Wiretapping Countermeasures

The Electronic Frontier Foundation’s Seth Schoen reports on wiretapping: how it works, and how a simple touch-tone chord can disable it. I found it interesting that law enforcement actually auctions off their old wiretapping equipment on ebay, sometimes failing to erase old taps off the system.

Read “Wiretapping Vulnerabilities

Related: “Signaling Vulnerabilities in Wiretapping Systems”

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Securing VoIP with Zfone

Philip Zimmerman, creator of PGP, has released new software for Linux, MacOS and Windows called Zfone which encrypts VoIP telephony. Here is how Zimmerman describes it:

Zfone is my new secure VoIP phone software, which lets you make secure phone calls over the Internet. It encrypts your call so that only the other person can hear you speak. Zfone lets you whisper in someone’s ear, even if their ear is a thousand miles away.

In the future, the Zfone protocol will be integrated into standalone secure VoIP clients, but today we have a software product that lets you turn your existing VoIP client into a secure phone. The current Zfone software runs in the Internet Protocol stack on any Windows XP, Mac OS X, or Linux PC, and intercepts and filters all the VoIP packets as they go in and out of the machine, and secures the call on the fly. You can use a variety of different software VoIP clients to make a VoIP call. The Zfone software detects when the call starts, and initiates a cryptographic key agreement between the two parties, and then proceeds to encrypt and decrypt the voice packets on the fly. It has its own little separate GUI, telling the user if the call is secure. It’s as if Zfone were a “bump on the cord”, sitting between the VoIP client and the Internet. Think of it as a software bump-on-the-cord. Maybe a bump in the protocol stack.

Zfone is still in beta and versions are available for download for Linux and MacOS. A Windows version is due out in mid-April.

Read more at the Zfone website

A Brief Introduction to Port Knocking

Infoworld’s Roger Grimes writes:

Many, many innovations come from the Linux and Unix world. Few are more intriguing to me than port knocking. As a global security plug-in to protect services, it has a lot going for it and few downsides. However, for one reason or another, it suffers from lack of use and understanding. A lot of administrators may have heard of it, but few know how to implement it. Even fewer have used it.

Port knocking works on the concept that users wishing to attach to a network service must initiate a predetermined sequence of port connections or send a unique string of bytes before the remote client can connect to the eventual service. In its most basic form, the remote user’s client software must first connect to one or more ports before connecting to the final destination port.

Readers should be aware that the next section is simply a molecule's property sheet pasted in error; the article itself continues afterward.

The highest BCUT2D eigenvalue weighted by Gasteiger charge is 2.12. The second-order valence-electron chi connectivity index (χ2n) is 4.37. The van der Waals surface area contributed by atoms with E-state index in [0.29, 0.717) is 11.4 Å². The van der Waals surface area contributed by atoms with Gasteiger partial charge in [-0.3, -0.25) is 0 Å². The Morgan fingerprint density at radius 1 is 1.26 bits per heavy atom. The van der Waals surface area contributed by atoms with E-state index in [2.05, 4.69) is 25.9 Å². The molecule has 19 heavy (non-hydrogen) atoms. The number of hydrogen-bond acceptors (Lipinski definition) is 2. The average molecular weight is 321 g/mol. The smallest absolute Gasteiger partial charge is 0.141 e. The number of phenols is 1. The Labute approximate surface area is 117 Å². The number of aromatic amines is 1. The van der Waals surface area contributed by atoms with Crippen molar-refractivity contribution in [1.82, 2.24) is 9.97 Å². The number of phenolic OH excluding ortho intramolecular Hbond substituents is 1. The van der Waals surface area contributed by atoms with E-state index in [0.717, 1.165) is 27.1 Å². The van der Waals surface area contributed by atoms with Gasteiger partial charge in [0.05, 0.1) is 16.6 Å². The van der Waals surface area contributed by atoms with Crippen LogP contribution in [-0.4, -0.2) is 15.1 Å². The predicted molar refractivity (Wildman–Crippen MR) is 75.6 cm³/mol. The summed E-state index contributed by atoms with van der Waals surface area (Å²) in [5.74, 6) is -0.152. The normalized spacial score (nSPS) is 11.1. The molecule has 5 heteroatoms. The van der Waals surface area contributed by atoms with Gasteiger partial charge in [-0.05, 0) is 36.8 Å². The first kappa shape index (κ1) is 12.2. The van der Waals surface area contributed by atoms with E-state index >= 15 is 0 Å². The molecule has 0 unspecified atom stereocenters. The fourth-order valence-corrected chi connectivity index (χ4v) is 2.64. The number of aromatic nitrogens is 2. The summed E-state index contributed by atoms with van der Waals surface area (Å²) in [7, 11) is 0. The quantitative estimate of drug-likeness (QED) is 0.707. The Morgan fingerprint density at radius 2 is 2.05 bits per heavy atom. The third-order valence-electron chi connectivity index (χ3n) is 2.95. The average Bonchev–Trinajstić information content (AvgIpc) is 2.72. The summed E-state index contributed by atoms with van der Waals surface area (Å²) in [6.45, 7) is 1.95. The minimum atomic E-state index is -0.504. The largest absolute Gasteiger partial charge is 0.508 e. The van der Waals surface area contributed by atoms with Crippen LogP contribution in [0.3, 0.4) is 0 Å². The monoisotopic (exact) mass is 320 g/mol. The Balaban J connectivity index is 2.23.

Read the rest of the article.

More on Port Knocking:

Top Ten Security and Forensics Live CD Distros

Darknet has put together a list of the ten best security and forensics linux live CD distributions. A brief description of each with links to the distros’ websites are included.

Read more at darknet.org.uk

New Bill Makes it Illegal to Report On Surveillance

Reporters who write about government surveillance could be prosecuted under proposed legislation that would solidify the administration’s eavesdropping authority, according to some legal analysts who are concerned about dramatic changes in U.S. law. Welcome to 1984.

read more | digg story

Defeating Human User Authentication

Do you know those little graphics with a code for you to type in order to foil automatic scripts or bots when registering for a forum or posting on digg? They are annoying and sometimes hard to decipher when the text is very distorted. They are called captchas. PWNtcha is software that can defeat many of the common captcha implementations. Examples of broken and unbroken captchas are given along with a live proof of concept cgi script.

read more | digg story

Anti-Terrorism Data Mining Expensive and Ineffective

Security guru Bruce Schneier offers his analysis of the government’s use of data mining in fighting the boundless “war on terror.” He finds that such a system – even if ridiculously accurate according to today’s standards – would still produce over 2700 false-positive leads per day that would have to be investigated by law enforcement. Considering the waste of law enforcement resources, the low probability of actual useful leads such a system would produce and the cost to Americans in privacy and liberty, he concludes that such an effort is a raw deal.

In the post 9/11 world, there’s much focus on connecting the dots. Many believe that data mining is the crystal ball that will enable us to uncover future terrorist plots. But even in the most wildly optimistic projections, data mining isn’t tenable for that purpose. We’re not trading privacy for security; we’re giving up privacy and getting no security in return.

Essentially, Schneier sees the problem as one of putting the cart before the horse.

Finding terrorism plots is not a problem that lends itself to data mining. It’s a needle-in-a-haystack problem, and throwing more hay on the pile doesn’t make that problem any easier. We’d be far better off putting people in charge of investigating potential plots and letting them direct the computers, instead of putting the computers in charge and letting them decide who should be investigated.

A very intriguing conclusion. I anticipate it will be summarily disregarded by our government. When reading the article, don’t ignore the comments from readers either as many raise important counterpoints to Schneier’s hypothesis.

Read the article at Schneier’s blog.